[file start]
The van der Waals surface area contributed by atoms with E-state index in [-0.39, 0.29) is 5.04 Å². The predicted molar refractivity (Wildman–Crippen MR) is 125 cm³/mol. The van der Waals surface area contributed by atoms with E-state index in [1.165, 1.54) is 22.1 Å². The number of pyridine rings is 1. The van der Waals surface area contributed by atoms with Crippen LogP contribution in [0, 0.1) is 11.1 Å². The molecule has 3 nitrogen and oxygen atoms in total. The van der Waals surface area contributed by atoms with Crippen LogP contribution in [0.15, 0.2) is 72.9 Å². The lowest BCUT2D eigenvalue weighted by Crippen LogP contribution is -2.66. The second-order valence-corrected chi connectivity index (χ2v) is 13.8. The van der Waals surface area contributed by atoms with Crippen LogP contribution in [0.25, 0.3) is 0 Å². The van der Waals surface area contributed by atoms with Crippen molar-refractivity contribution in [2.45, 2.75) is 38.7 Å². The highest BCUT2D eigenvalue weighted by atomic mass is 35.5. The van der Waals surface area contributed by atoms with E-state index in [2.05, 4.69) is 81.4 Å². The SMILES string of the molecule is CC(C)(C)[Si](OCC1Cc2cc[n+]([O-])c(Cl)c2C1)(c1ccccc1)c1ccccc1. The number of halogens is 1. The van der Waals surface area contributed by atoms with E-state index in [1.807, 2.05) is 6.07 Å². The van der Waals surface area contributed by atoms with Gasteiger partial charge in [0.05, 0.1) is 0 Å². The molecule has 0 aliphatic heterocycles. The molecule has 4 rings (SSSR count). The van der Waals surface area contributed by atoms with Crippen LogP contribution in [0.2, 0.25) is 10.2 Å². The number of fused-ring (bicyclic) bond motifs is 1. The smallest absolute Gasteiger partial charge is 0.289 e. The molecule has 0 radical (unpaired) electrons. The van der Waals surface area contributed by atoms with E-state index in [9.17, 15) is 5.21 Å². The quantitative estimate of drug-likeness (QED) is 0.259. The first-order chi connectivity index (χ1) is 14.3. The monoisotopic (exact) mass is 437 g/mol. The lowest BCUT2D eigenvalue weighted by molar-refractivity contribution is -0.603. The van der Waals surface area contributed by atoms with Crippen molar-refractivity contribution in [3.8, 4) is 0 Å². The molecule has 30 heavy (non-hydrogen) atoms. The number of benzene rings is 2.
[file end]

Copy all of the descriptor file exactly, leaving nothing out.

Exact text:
The van der Waals surface area contributed by atoms with E-state index in [-0.39, 0.29) is 5.04 Å². The predicted molar refractivity (Wildman–Crippen MR) is 125 cm³/mol. The van der Waals surface area contributed by atoms with E-state index in [1.165, 1.54) is 22.1 Å². The number of pyridine rings is 1. The van der Waals surface area contributed by atoms with Crippen LogP contribution in [0, 0.1) is 11.1 Å². The molecule has 3 nitrogen and oxygen atoms in total. The van der Waals surface area contributed by atoms with Crippen LogP contribution in [0.15, 0.2) is 72.9 Å². The lowest BCUT2D eigenvalue weighted by Crippen LogP contribution is -2.66. The second-order valence-corrected chi connectivity index (χ2v) is 13.8. The van der Waals surface area contributed by atoms with Crippen LogP contribution in [0.25, 0.3) is 0 Å². The van der Waals surface area contributed by atoms with Crippen molar-refractivity contribution in [2.45, 2.75) is 38.7 Å². The highest BCUT2D eigenvalue weighted by atomic mass is 35.5. The van der Waals surface area contributed by atoms with E-state index in [2.05, 4.69) is 81.4 Å². The SMILES string of the molecule is CC(C)(C)[Si](OCC1Cc2cc[n+]([O-])c(Cl)c2C1)(c1ccccc1)c1ccccc1. The number of halogens is 1. The van der Waals surface area contributed by atoms with E-state index in [1.807, 2.05) is 6.07 Å². The van der Waals surface area contributed by atoms with Gasteiger partial charge in [0.05, 0.1) is 0 Å². The molecule has 0 aliphatic heterocycles. The molecule has 4 rings (SSSR count). The van der Waals surface area contributed by atoms with Crippen LogP contribution in [0.2, 0.25) is 10.2 Å². The number of fused-ring (bicyclic) bond motifs is 1. The smallest absolute Gasteiger partial charge is 0.289 e. The molecule has 0 radical (unpaired) electrons. The van der Waals surface area contributed by atoms with E-state index in [9.17, 15) is 5.21 Å². The quantitative estimate of drug-likeness (QED) is 0.259. The first-order chi connectivity index (χ1) is 14.3. The monoisotopic (exact) mass is 437 g/mol. The lowest BCUT2D eigenvalue weighted by molar-refractivity contribution is -0.603. The van der Waals surface area contributed by atoms with Crippen molar-refractivity contribution in [3.8, 4) is 0 Å². The molecule has 30 heavy (non-hydrogen) atoms. The number of benzene rings is 2.